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PDBsum entry 1vbr

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protein ligands Protein-protein interface(s) links
Hydrolase PDB id
1vbr
Jmol
Contents
Protein chains
324 a.a. *
Ligands
XYS-XYP ×2
ACY ×6
Waters ×646
* Residue conservation analysis
PDB id:
1vbr
Name: Hydrolase
Title: Crystal structure of complex xylanase 10b from thermotoga maritima with xylobiose
Structure: Endo-1,4-beta-xylanase b. Chain: a, b. Synonym: xylanase, xylanase 10b. Engineered: yes
Source: Thermotoga maritima. Organism_taxid: 2336. Expressed in: escherichia coli. Expression_system_taxid: 562.
Resolution:
1.80Å     R-factor:   0.181     R-free:   0.215
Authors: Ihsanawati,T.Kumasaka,T.Kaneko,S.Nakamura,N.Tanaka
Key ref:
Ihsanawati et al. (2005). Structural basis of the substrate subsite and the highly thermal stability of xylanase 10B from Thermotoga maritima MSB8. Proteins, 61, 999. PubMed id: 16247799 DOI: 10.1002/prot.20700
Date:
02-Mar-04     Release date:   28-Jun-05    
PROCHECK
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 Headers
 References

Protein chains
Pfam   ArchSchema ?
Q9WXS5  (Q9WXS5_THEMA) -  Endo-1,4-beta-xylanase
Seq:
Struc:
347 a.a.
324 a.a.
Key:    PfamA domain  Secondary structure  CATH domain

 Enzyme reactions 
   Enzyme class: E.C.3.2.1.8  - Endo-1,4-beta-xylanase.
[IntEnz]   [ExPASy]   [KEGG]   [BRENDA]
      Reaction: Endohydrolysis of 1,4-beta-D-xylosidic linkages in xylans.
 Gene Ontology (GO) functional annotation 
  GO annot!
  Biological process     metabolic process   3 terms 
  Biochemical function     hydrolase activity     4 terms  

 

 
DOI no: 10.1002/prot.20700 Proteins 61:999 (2005)
PubMed id: 16247799  
 
 
Structural basis of the substrate subsite and the highly thermal stability of xylanase 10B from Thermotoga maritima MSB8.
Ihsanawati, T.Kumasaka, T.Kaneko, C.Morokuma, R.Yatsunami, T.Sato, S.Nakamura, N.Tanaka.
 
  ABSTRACT  
 
The crystal structure of xylanase 10B from Thermotoga maritima MSB8 (TmxB), a hyperthermostable xylanase, has been solved in its native form and in complex with xylobiose or xylotriose at 1.8 A resolution. In order to gain insight into the substrate subsite and the molecular features for thermal stability, we compared TmxB with family 10 xylanase structures from nine microorganisms. As expected, TmxB folds into a (beta/alpha)8-barrel structure, which is common among the glycoside hydrolase family 10. The enzyme active site and the environment surrounding the xylooligosaccharide of TmxB are highly similar to those of family 10 xylanases. However, only two xylose moieties were found in its binding pocket from the TmxB-xylotriose complex structure. This finding suggests that TmxB could be a potential biocatalyst for the large-scale production of xylobiose. The result of structural analyses also indicated that TmxB possesses some additional features that account for its thermostability. In particular, clusters of aromatic residues together with a lack of exposed hydrophobic residues are characteristic of the TmxB structure. TmxB has also a significant number of ion pairs on the protein surface that are not found in other thermophilic family 10 xylanases.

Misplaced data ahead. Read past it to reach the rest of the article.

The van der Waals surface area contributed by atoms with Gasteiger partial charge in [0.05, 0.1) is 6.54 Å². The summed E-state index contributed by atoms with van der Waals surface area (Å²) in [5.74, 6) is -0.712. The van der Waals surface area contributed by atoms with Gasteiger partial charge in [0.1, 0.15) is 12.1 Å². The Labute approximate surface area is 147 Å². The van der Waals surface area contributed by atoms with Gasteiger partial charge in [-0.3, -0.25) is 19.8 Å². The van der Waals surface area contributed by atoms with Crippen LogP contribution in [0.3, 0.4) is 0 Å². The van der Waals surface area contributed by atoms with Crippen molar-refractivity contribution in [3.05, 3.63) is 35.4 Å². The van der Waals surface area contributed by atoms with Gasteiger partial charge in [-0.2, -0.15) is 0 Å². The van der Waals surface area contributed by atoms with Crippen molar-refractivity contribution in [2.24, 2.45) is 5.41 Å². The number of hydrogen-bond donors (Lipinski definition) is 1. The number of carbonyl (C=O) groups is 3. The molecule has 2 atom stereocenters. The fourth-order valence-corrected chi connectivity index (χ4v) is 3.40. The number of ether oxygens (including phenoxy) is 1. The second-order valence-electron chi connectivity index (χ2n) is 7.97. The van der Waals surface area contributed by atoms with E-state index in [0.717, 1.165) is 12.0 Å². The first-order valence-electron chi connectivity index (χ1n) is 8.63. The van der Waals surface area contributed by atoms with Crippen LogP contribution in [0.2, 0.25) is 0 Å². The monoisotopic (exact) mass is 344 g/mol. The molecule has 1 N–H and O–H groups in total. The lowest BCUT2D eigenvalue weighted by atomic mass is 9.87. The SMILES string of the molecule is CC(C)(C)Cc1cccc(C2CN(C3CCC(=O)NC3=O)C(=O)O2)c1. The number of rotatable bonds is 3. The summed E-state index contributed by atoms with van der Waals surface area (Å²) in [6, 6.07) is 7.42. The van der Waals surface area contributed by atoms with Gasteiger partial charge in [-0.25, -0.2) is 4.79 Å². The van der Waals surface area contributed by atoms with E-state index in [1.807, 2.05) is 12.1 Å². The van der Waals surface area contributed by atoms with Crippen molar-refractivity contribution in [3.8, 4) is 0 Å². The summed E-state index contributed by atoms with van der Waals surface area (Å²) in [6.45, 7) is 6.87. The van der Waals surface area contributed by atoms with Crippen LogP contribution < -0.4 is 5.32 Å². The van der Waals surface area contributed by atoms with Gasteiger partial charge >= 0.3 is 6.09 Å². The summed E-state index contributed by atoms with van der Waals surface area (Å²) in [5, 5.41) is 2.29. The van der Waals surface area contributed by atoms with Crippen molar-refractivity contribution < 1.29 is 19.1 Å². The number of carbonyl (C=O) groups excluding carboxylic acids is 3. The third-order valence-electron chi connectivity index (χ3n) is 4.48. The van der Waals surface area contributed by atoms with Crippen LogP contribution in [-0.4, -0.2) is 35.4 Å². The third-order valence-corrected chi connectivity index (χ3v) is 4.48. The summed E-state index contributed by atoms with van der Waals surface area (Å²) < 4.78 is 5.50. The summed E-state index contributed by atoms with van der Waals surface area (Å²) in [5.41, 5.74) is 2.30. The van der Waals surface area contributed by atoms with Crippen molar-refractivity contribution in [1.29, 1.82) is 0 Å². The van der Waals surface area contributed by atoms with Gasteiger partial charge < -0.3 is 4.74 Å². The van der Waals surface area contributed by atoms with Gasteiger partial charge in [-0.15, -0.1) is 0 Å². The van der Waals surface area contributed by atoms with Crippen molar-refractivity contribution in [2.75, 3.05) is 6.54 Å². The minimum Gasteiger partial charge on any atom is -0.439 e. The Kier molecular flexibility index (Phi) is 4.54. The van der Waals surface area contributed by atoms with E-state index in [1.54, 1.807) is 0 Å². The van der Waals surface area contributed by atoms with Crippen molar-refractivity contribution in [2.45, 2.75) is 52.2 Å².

Selected figure(s)  
 
Figure 1.
Figure 1. A: Overall structure of TmxB (in stereo) from the top view. Major -helices and -strands are drawn in red and green, respectively, and labeled according to the ideal ( / )[8] barrel structure.[42] The two catalytic residues are labeled and depicted by ball-and-stick facing two xylose moieties. B: Stereo view of superimposition of TmxB-xylotriose (yellow) with Psx-xylotriose (blue) in the catalytic site. Red dash lines indicate hydrogen bonds in the TmxB complex structure, which are also found in Psx. Blue dash lines represent hydrogen bonds, which are only found in Psx.
Figure 4.
Figure 4. Molecular interactions for thermal stability of TmxB. A: Aromatic interactions from the top view showing five distinct clusters drawn in different colors. B: Electrostatic interactions in the C-terminal region consist of a triad salt bridge (Asp780-Asp784-Lys836) and single ones (Lys769-Glu773, Asp798-Lys823 and Lys835-Glu839. C-E: Comparison of aromatic interactions, connecting 1, 2, 1, and 8 in TmxB, Ctx, and Pfx, respectively.
 
  The above figures are reprinted by permission from John Wiley & Sons, Inc.: Proteins (2005, 61, 999-0) copyright 2005.  
  Figures were selected by an automated process.  

Literature references that cite this PDB file's key reference

  PubMed id Reference
20596542 A.Bhardwaj, S.Leelavathi, S.Mazumdar-Leighton, A.Ghosh, S.Ramakumar, and V.S.Reddy (2010).
The critical role of N- and C-terminal contact in protein stability and folding of a family 10 xylanase under extreme conditions.
  PLoS One, 5, e11347.  
18725971 A.Bharadwaj, S.Leelavathi, S.Mazumdar-Leighton, A.Ghosh, S.Ramakumar, and V.S.Reddy (2008).
The critical role of partially exposed N-terminal valine residue in stabilizing GH10 xylanase from Bacillus sp.NG-27 under poly-extreme conditions.
  PLoS ONE, 3, e3063.  
16823036 K.Manikandan, A.Bhardwaj, N.Gupta, N.K.Lokanath, A.Ghosh, V.S.Reddy, and S.Ramakumar (2006).
Crystal structures of native and xylosaccharide-bound alkali thermostable xylanase from an alkalophilic Bacillus sp. NG-27: structural insights into alkalophilicity and implications for adaptation to polyextreme conditions.
  Protein Sci, 15, 1951-1960.
PDB codes: 2f8q 2fgl
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